By Alasdair Pal
NEW DELHI (Reuters) - A hotel that caught fire in the Indian capital on Tuesday, killing 17 people, passed safety checks 14 months ago, but an investigation has revealed breaches of regulations, such as faulty alarms, prompting a mass reinspection of other hotels.
Poorly enforced regulations lead to thousands of deaths in fires across India every year and officials in New Delhi say an overstretched fire service is hampering safety efforts.
The Hotel Arpit Palace passed a fire safety check in December 2017, but a copy of the initial police investigation seen by Reuters showed several breaches of fire regulations, including a lack of signs to guide guests to exits and fire alarms that did not work.
Delhi's fire service, which is responsible for safety inspections as well as fighting fires, is now reviewing certificates issued to more than 1,500 hotels in one of India's tourist hubs, a senior fire official told Reuters.
But stretched resources mean the reinspection process could take months.
"Fire officers have to do a lot of work," said Vipin Kental, Delhi's chief fire officer. "We have to be inspectors and fight fires. We do not have the manpower."
The city has around 1,700 firefighters, he said, which is less than an eighth of the number in New York, a city with less than half of Delhi's population.
The fire is believed to have begun on the hotel's first floor, spreading quickly through wood-panelled corridors, police say. Among the dead were members of a wedding party from Kerala and a two Buddhist pilgrims from Myanmar.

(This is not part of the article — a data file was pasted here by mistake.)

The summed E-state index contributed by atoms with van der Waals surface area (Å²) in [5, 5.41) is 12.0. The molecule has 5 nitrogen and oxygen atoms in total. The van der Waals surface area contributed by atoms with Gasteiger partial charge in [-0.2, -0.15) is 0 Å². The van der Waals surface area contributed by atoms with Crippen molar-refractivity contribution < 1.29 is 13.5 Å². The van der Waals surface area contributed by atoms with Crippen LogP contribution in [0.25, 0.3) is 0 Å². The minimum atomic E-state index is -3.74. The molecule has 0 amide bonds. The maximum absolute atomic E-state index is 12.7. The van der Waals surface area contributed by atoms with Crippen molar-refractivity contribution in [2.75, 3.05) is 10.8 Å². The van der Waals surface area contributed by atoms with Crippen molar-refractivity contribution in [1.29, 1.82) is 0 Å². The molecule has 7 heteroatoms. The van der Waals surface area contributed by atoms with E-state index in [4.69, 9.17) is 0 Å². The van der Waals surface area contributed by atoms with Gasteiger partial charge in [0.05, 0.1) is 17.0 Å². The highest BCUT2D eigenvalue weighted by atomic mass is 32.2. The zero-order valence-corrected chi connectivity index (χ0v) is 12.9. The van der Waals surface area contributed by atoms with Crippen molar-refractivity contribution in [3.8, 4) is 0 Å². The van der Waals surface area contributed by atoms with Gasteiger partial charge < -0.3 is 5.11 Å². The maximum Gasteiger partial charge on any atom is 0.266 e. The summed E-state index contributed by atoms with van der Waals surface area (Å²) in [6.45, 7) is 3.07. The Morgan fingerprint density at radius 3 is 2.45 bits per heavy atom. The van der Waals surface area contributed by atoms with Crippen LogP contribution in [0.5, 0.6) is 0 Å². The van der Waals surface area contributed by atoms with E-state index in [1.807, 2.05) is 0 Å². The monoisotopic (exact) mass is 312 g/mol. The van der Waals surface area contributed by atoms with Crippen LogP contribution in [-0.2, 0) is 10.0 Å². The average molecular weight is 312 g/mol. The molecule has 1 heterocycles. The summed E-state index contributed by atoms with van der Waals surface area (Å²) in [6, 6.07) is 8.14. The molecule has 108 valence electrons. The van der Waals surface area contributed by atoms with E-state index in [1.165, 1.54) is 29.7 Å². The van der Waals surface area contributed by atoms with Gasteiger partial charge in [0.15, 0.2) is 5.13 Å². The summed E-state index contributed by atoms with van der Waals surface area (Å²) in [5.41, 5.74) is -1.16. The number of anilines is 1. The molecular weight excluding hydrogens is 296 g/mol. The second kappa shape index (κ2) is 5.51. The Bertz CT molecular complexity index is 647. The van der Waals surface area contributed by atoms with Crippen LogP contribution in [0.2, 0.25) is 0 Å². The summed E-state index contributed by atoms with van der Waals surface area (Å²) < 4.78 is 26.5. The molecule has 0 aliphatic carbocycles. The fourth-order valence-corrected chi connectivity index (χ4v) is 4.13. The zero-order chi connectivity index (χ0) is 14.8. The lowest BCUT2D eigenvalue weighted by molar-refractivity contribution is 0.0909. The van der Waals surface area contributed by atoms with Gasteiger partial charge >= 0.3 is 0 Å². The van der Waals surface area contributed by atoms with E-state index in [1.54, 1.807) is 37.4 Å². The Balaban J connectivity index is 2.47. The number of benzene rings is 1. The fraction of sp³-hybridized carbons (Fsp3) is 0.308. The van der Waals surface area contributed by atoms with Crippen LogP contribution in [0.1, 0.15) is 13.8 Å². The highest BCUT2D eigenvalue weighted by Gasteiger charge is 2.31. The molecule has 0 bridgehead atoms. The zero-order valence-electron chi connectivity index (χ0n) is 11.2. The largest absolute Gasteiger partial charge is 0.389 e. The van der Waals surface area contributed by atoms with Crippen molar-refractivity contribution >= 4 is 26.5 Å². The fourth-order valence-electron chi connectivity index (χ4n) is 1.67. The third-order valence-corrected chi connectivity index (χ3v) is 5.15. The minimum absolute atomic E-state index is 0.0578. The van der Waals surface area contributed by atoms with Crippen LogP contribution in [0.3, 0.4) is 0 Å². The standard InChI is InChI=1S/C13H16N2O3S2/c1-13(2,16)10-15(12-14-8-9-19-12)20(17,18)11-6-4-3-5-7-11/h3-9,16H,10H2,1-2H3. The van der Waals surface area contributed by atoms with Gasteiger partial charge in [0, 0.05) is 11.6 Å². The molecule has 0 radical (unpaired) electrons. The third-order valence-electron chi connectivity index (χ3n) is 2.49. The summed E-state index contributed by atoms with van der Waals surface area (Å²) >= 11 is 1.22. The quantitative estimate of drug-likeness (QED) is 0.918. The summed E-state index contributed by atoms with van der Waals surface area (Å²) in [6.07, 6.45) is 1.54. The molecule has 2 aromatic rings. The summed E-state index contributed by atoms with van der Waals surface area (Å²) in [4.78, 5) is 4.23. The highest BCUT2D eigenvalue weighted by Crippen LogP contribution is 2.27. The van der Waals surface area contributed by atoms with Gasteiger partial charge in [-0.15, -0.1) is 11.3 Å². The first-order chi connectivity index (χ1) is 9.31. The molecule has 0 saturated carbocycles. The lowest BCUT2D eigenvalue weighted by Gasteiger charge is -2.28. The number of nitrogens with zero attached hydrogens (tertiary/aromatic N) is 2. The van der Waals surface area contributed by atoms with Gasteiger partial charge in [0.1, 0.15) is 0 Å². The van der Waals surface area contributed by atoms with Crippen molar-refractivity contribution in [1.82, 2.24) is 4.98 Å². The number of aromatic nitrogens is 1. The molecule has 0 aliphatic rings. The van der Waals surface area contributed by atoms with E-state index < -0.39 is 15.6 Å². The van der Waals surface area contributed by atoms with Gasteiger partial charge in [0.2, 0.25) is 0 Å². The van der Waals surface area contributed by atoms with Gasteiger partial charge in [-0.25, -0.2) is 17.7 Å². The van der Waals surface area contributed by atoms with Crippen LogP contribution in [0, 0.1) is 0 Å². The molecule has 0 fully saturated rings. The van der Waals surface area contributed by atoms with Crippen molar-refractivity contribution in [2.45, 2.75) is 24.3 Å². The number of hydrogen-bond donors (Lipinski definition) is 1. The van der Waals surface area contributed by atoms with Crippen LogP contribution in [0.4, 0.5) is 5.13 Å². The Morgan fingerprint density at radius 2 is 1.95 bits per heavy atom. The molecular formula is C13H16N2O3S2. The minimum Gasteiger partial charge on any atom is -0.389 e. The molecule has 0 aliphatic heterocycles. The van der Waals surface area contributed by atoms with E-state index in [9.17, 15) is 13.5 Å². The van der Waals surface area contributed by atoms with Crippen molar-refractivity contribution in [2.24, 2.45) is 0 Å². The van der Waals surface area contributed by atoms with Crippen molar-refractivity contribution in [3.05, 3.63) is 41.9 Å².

"From the outside, the building looked intact, but inside everything was completely charred," a police officer told Reuters.
Two of the 17 died after jumping out of windows in desperation after failing to find emergency exits, added the officer, who declined to be named as he is not authorised to talk to the media.
"Fire preparedness is a matter of shockingly low priority in most parts of the country," said an editorial in the Indian Express, one of the country's leading newspapers.
A 2018 study by India's home ministry that found the country had just 2,000 of more than 8,500 fire stations it needs.
More than 17,000 people died in fires in 2015, according to data from the ministry, the last year for which figures are available, one of the largest causes of accidental death in India.
Fire safety is an issue for shanty towns and some of the country's most expensive real estate.
A day after the Arpit Palace disaster, more than 250 makeshift homes were destroyed in a slum in Paschim Puri, a poor area of New Delhi, though no one was killed.
In 2017, 14 people were killed during a birthday party at a high-end bar in India's financial capital Mumbai.
In several upscale neighbourhoods in Delhi, police shut hundreds of shops and restaurants last year for trading on floors meant for residential use, though many continue to operate illegally, residents say.
By the boarded-up Arpit Palace in the Karol Bagh area of New Delhi, wires from adjacent hotels still trail across the street, though staff there told Reuters they were complying with fire regulations.
Adding to the safety problems, poorly paid staff in the hotel and restaurant industries are often unable to help guests when fires break out, Kental said.
"They are not trained. They don't know what to do in the event of a fire," he said.
(Reporting by Alasdair Pal; Editing by Martin Howell and Nick Macfie)